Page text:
The available funds, on the other hand, are reserved for you to spend. You may also see it as your available balance or cash balance. This is money that has been set aside by your bank and is no longer available for withdrawal unless you specifically request it. For example, some banks will hold deposits of cash checks (such as those from your paycheck) in order to process them later—this amount will show up as a held check on your bank statement and can be released at any time if you need it back. It’s important to know where your money is going so that you don’t accidentally spend something that’s intended for another purpose!
Deposits, Credits, and Payments
The first section of your bank statement will show all of the deposits, credits, and payments that have posted to your account during the statement period. These are typically listed in chronological order. To get a better understanding of this section, let’s take a look at each type of transaction:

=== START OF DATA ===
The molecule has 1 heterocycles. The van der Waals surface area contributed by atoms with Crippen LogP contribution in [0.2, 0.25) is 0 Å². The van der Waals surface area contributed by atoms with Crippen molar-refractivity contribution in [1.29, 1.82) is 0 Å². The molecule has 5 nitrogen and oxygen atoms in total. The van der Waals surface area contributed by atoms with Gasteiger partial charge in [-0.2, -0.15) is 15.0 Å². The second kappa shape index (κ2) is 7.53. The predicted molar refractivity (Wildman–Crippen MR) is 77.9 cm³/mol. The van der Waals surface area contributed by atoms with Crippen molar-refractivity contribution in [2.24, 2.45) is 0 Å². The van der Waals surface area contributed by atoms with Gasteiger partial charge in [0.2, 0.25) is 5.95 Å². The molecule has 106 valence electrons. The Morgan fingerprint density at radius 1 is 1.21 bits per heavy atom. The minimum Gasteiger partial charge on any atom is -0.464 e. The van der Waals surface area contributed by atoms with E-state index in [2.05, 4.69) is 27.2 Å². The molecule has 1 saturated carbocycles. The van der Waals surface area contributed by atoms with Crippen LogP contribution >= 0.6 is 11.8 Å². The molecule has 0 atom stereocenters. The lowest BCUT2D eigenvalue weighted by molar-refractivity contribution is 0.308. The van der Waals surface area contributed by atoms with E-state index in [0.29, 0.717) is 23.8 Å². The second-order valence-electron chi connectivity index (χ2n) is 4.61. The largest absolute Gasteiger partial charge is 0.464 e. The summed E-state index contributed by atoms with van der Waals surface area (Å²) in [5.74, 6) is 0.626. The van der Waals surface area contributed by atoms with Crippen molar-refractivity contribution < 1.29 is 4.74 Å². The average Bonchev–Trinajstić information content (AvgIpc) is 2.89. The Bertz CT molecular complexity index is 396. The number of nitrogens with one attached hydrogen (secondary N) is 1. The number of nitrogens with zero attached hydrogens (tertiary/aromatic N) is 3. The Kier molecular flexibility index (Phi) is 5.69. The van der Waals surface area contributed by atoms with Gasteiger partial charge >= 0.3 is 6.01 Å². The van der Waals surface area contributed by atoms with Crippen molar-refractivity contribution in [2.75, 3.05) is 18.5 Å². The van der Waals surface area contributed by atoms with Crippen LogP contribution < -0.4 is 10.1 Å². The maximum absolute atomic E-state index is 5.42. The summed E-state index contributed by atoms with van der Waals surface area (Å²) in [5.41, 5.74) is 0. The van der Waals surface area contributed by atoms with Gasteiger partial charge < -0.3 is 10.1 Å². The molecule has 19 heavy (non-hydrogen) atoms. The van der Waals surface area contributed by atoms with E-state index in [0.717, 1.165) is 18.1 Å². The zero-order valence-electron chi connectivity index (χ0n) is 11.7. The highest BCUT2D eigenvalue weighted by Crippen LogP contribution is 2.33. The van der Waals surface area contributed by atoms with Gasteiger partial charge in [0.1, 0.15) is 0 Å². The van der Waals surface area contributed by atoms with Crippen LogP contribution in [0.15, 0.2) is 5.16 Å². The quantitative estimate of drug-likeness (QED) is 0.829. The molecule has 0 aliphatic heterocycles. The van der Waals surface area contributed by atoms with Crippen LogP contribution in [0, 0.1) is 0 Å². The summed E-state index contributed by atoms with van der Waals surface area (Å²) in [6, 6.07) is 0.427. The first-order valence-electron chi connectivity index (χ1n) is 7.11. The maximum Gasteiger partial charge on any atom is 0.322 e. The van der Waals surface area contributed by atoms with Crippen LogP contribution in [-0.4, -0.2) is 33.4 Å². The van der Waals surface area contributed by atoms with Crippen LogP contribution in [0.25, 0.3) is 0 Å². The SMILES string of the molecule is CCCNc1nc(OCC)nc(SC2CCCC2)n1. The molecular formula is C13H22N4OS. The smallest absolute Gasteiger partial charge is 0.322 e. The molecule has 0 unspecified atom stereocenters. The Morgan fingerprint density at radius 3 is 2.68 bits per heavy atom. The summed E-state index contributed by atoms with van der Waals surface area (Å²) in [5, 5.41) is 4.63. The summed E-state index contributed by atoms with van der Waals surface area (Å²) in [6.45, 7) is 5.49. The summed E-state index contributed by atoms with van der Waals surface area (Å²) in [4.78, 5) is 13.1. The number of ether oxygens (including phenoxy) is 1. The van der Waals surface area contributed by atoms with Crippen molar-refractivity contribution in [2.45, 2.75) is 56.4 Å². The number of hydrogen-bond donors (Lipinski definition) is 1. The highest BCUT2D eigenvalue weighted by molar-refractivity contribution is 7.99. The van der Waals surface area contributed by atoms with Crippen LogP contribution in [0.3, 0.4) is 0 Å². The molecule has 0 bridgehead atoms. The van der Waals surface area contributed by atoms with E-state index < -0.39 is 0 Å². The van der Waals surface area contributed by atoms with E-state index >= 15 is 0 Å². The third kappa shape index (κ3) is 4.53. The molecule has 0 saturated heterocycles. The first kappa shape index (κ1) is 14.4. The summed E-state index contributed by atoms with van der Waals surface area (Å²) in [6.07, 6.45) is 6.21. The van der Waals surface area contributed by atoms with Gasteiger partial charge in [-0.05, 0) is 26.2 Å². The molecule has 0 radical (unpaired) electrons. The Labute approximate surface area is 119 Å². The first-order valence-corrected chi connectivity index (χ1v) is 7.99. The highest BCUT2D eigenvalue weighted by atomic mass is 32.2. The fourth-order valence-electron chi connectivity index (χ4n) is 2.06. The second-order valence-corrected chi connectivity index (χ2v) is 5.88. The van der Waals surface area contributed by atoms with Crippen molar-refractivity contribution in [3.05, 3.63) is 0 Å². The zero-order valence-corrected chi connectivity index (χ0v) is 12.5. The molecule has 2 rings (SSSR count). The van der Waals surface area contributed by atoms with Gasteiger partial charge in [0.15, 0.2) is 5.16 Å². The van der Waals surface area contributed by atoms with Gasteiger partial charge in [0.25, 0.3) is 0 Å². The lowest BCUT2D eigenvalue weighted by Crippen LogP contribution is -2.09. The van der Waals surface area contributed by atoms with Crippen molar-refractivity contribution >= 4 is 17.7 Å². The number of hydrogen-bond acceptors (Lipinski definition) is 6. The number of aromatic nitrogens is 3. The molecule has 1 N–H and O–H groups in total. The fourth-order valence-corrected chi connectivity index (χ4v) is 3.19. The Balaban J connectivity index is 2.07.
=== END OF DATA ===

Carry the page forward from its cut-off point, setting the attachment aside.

- Deposits are money that is added to your account, such as your paycheck or money from selling something.
- Credits are money that is taken out of your account, such as when you use your debit card or make an online payment.
- Payments are money that you’ve transferred out of your account, such as when you pay your rent or make a purchase with your credit card.
Debit cards and checks can also trigger deposits, credits, or payments. Debit card transactions will usually show up as debit on your statement, while check transactions are typically labeled check.
Once you’ve established what kind of transaction posted to your account and when it posted, follow these steps: Match each deposit, credit or payment with an expense category on your budget by using the date and amount information listed on your bank statement. If you have trouble locating an expense category that matches with one of your withdrawals or transfers from savings, don’t worry – there’s still one more place where you’ll find an explanation for that transaction: inside your register!
Fees and Charges